THIS IS A DEPRECATED DETECTION
This detection has been marked deprecated by the Splunk Threat Research team. This means that it will no longer be maintained or supported.
This search looks for PowerShell requesting privileges consistent with credential dumping. Deprecated, looks like things changed from a logging perspective.
- Type: TTP
Product: Splunk Enterprise, Splunk Enterprise Security, Splunk Cloud
- Last Updated: 2019-02-27
- Author: Rico Valdez, Splunk
- ID: 98917be2-bfc8-475a-8618-a9bb06575188
Kill Chain Phase
- Actions on Objectives
- CIS 3
- CIS 5
- CIS 16
1 2 3 4 5 6 7 8 9 `wineventlog_security` signature_id=4703 Process_Name=*powershell.exe | rex field=Message "Enabled Privileges:\s+(?<privs>\w+)\s+Disabled Privileges:" | where privs="SeDebugPrivilege" | stats count min(_time) as firstTime max(_time) as lastTime by dest, Process_Name, privs, Process_ID, Message | rename privs as "Enabled Privilege" | rename Process_Name as process | `security_content_ctime(firstTime)` | `security_content_ctime(lastTime)` | `detect_mimikatz_via_powershell_and_eventcode_4703_filter`
The SPL above uses the following Macros:
detect_mimikatz_via_powershell_and_eventcode_4703_filter is a empty macro by default. It allows the user to filter out any results (false positives) without editing the SPL.
List of fields required to use this analytic.
How To Implement
You must be ingesting Windows Security logs. You must also enable the account change auditing here: http://docs.splunk.com/Documentation/Splunk/7.0.2/Data/MonitorWindowseventlogdata. Additionally, this search requires you to enable your Group Management Audit Logs in your Local Windows Security Policy and to be ingesting those logs. More information on how to enable them can be found here: http://whatevernetworks.com/auditing-group-membership-changes-in-active-directory/. Finally, please make sure that the local administrator group name is "Administrators" to be able to look for the right group membership changes.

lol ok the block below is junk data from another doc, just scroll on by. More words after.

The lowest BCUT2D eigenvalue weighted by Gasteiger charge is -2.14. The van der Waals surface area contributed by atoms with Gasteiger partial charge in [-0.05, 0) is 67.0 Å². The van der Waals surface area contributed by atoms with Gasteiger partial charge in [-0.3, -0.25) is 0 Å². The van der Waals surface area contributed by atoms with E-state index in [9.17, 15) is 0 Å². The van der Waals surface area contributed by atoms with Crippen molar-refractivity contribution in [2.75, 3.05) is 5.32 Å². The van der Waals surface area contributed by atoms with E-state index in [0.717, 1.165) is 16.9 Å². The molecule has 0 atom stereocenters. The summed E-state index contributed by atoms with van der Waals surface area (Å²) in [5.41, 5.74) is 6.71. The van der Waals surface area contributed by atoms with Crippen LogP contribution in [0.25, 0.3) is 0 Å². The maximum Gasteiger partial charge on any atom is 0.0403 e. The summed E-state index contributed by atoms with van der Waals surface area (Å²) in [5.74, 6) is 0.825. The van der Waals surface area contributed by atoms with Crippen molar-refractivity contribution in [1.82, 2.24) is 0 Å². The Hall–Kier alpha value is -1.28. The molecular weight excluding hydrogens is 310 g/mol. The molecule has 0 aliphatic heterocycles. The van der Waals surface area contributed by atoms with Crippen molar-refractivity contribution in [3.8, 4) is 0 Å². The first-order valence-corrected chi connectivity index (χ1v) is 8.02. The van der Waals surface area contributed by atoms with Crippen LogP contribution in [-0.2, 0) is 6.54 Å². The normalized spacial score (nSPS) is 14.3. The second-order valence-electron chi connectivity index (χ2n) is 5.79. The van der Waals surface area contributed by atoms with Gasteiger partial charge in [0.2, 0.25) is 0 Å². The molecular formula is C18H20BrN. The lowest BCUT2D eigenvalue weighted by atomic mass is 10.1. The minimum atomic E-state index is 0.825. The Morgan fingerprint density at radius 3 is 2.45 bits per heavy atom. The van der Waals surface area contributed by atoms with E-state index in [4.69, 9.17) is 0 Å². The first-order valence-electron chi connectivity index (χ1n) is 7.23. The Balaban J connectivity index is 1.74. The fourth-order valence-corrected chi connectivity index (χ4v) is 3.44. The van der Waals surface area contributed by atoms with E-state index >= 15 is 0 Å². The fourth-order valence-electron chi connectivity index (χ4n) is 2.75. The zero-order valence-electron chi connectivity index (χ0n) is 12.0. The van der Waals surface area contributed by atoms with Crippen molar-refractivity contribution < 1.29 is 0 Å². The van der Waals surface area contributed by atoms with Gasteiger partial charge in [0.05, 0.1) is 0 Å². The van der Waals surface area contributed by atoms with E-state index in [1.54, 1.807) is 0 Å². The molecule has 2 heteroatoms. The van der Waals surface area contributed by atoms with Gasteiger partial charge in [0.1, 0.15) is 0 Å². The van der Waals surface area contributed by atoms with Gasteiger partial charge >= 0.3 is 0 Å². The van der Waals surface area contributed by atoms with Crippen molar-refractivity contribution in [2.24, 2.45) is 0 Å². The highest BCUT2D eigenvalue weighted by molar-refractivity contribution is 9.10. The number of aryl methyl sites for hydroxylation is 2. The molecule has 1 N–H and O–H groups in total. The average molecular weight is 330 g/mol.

Known False Positives
The activity may be legitimate. PowerShell is often used by administrators to perform various tasks, and it's possible this event could be generated in those cases. In these cases, false positives should be fairly obvious and you may need to tweak the search to eliminate noise.
Associated Analytic Story
The Risk Score is calculated by the following formula: Risk Score = (Impact * Confidence/100). Initial Confidence and Impact is set by the analytic author.
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